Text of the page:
I am wondering if building experts have an opinion in the correct ordering of vapor and air barrier for a small 1 story house in Berkeley CA. We are planning a DER/Passive house retrofit and are figuring out where to locate the vapor and air barrier. One proposal is vapor barrier (let's say a good quality membrane) on the outside, keeps the moisture out and allows the house to dry out to the outside. In this setup, there is a continuous air barrier (lets say OSB with sufficient taping) on the inside, which helps to make the house quite airtight. In the middle would be loads of insulation. What are the issues with this setup? How can it be improved? Does this ordering make sense for Berkeley's climate. 

Thank you.

Views: 80

Reply to This

Replies to This Discussion

Just asking questions and seeing what sticks is a poor way to obtain information. You should begin by reading the book linked below. It is used by many BPI and HERS trainers nationwide. It is a good overall introduction to many fundamental ideas. I would think it beneficial to your quest for information and there are many breadcrumb trails to follow as you read this book

Residential Energy By Dorsi Krigger http://www.srmi.biz/team-saturn/principals/john-krigger

The linked website below is filled with information. A great resource.

Building Science http://www.buildingscience.com/index_html

In your local area there are seminars you can attend. sign up for some building science classes

http://www.pge.com/pec/classes/

While you are in love with the Passive House Concept it is not the only system that exists. Look at these other systems below and understand what they have in common and what makes them different.

EEBA http://www.eeba.org/

Energy Star http://www.energystar.gov/?c=new_homes.hm_index

LEED http://www.usgbc.org/leed

The above is really only a start as most of us continue to follow breadcrumbs. We review what we think we already know, learn new concepts and try to improve our process.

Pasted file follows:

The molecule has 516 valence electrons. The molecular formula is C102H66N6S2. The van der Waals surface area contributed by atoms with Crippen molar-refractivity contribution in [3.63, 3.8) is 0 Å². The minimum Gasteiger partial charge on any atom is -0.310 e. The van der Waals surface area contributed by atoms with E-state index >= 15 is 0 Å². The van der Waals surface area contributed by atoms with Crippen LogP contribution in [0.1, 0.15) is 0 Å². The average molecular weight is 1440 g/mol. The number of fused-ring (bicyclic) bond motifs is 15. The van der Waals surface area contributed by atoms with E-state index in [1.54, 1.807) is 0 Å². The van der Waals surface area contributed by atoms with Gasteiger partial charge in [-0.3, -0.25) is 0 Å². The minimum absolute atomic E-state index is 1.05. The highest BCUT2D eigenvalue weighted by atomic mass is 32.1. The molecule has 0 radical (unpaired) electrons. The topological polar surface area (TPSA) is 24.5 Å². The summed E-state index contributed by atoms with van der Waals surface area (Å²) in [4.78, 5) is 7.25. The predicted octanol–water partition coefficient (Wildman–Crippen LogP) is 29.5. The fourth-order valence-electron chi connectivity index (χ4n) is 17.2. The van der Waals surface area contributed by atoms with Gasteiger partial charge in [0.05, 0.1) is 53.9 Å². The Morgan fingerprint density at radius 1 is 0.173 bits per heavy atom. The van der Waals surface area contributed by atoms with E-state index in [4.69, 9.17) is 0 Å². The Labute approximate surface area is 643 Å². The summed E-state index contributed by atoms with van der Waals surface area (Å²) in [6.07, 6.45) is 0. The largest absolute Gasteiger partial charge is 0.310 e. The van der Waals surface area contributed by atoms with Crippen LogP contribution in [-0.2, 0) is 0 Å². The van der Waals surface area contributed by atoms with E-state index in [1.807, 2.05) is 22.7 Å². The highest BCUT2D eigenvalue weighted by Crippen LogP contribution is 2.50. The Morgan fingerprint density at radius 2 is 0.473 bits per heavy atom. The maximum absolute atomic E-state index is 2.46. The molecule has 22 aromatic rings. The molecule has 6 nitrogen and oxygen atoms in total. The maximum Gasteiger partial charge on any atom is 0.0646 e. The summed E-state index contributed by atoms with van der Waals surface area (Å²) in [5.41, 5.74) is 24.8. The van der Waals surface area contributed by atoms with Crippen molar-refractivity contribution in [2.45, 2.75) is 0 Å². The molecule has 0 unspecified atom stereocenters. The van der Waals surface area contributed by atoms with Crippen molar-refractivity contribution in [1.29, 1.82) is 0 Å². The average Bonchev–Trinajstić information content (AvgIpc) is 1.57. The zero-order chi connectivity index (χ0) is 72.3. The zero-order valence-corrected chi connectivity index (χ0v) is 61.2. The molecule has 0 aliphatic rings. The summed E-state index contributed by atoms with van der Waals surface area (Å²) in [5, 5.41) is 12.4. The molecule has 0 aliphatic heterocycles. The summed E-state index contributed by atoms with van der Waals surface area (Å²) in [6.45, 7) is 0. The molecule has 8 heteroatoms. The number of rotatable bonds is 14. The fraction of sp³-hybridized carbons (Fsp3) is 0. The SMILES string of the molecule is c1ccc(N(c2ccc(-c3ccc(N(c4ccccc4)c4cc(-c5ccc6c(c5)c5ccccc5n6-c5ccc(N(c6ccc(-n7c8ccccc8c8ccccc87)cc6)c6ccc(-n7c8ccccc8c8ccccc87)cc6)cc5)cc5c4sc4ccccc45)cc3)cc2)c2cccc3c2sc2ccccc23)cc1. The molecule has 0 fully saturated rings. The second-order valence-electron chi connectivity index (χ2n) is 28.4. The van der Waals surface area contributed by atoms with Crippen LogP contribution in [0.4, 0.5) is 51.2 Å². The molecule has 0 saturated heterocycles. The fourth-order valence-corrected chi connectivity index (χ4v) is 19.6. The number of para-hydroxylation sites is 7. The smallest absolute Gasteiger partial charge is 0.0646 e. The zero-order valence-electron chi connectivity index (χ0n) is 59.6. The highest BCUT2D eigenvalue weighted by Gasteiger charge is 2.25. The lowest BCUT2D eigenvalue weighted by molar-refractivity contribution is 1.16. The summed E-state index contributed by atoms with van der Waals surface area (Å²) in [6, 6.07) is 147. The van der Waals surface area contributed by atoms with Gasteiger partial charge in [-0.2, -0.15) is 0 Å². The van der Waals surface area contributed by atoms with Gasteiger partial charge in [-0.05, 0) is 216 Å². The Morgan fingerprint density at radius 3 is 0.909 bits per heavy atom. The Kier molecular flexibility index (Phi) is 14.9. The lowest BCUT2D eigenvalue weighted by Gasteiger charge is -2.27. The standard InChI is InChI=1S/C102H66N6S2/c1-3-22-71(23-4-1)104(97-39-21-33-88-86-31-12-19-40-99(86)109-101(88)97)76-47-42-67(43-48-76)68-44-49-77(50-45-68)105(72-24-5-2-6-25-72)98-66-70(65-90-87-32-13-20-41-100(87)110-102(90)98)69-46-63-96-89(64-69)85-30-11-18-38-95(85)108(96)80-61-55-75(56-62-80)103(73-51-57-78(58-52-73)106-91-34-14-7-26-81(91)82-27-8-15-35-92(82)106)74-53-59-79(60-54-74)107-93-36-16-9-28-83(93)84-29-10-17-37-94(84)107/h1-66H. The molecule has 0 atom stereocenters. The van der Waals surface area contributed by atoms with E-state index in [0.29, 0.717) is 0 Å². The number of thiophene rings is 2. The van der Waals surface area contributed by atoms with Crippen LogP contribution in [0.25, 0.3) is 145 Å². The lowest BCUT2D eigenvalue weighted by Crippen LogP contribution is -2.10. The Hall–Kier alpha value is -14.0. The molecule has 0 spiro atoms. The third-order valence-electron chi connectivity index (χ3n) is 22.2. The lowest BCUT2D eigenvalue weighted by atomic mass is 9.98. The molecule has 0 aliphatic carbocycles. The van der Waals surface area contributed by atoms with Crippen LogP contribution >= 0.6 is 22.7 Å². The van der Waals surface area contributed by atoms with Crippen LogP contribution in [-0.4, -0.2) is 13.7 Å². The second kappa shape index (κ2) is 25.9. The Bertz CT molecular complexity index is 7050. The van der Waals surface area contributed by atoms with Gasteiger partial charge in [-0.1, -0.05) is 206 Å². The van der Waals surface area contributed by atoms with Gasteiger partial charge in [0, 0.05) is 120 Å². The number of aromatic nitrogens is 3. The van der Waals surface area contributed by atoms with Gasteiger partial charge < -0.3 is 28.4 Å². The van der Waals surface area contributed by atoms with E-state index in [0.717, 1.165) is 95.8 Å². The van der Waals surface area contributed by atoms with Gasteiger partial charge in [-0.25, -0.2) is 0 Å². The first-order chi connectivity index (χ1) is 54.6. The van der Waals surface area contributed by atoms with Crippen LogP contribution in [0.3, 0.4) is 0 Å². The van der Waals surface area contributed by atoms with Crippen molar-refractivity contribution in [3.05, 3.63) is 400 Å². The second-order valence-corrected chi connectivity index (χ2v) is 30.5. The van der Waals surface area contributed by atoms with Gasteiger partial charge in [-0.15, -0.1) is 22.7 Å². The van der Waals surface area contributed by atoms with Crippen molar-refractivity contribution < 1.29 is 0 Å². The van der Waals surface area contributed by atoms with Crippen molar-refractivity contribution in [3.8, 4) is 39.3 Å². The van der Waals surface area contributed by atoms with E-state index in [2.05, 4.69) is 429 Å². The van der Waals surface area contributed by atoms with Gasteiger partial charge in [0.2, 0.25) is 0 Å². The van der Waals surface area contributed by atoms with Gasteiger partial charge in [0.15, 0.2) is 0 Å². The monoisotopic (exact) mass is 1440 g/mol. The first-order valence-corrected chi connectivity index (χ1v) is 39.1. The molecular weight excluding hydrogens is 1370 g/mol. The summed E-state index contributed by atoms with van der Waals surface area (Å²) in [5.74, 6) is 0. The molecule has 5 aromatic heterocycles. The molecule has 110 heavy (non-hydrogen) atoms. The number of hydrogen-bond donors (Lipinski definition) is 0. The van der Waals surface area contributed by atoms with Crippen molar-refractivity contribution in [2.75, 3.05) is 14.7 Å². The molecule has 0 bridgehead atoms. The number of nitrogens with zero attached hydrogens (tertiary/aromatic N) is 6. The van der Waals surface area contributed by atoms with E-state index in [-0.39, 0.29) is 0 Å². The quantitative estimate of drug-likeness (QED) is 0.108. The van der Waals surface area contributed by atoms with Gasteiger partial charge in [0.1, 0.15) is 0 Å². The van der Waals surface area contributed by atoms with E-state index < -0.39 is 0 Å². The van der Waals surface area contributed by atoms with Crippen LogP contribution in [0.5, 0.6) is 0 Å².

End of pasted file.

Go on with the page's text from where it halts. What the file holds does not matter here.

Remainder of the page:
And to answer your question I would say no but will not elaborate.

RSS

Home Energy Pros

Home Energy Pros was founded by the developers of Home Energy Saver Pro (sponsored by the U.S. Department of Energy,) and brought to you in partnership with Home Energy magazine.

Latest Activity

Craig Foley posted an event
Thumbnail

NESEA BuildingEnergy '15 at Seaport World Trade Center, Boston

March 4, 2015 from 10:30am to 12:30pm
High-Performance, Green Homes in Residential Real EstateInstructor Craig Foley will present three…See More
yesterday
Casey Gesell posted a video

ThermalDry® Insulated Floor Decking!

Larry Janesky, owner and founder of Dr. Energy Saver is once again On the Job insulating and finishing a basement in the northeast – and introducing a brand new insulation product: ThermalDry Insulated Floor Decking. ThermalDry Floor Decking was…
yesterday
Profile IconBergen Heat, Travis Thom and Amita Singh joined Home Energy Pros
yesterday
Tom White's video was featured

U.S. Department of Education Webinar for HVACR Educators

Rebroadcast from On April 30, 2013 Sharon Miller and Robin Utz of the U.S. Department of Education conducted a one hour webinar for HVACR educators to provide them firsthand information from Washington. Highlights include: * A blueprint to revise…
yesterday
Tom White posted a video

U.S. Department of Education Addresses HVACR Educators 4-30-2013

Rebroadcast from On April 30, 2013 Sharon Miller and Robin Utz of the U.S. Department of Education conducted a one hour webinar for HVACR educators to provid...
yesterday
Nate Adams's discussion was featured
yesterday
Bud Poll replied to Bud Poll's discussion CO poisoning in Yarmouth Maine
"Hi Chad, I sure would like to hear the follow-up on what caused the CO issue down there.  As…"
yesterday
Chad Mcaulife replied to Bud Poll's discussion CO poisoning in Yarmouth Maine
"I got a call yesterday from a homeowner who had a direct vent furnace installed a year ago and she…"
yesterday

© 2015   Created by Lawrence Berkeley National Laboratory.

Badges  |  Report an Issue  |  Terms of Service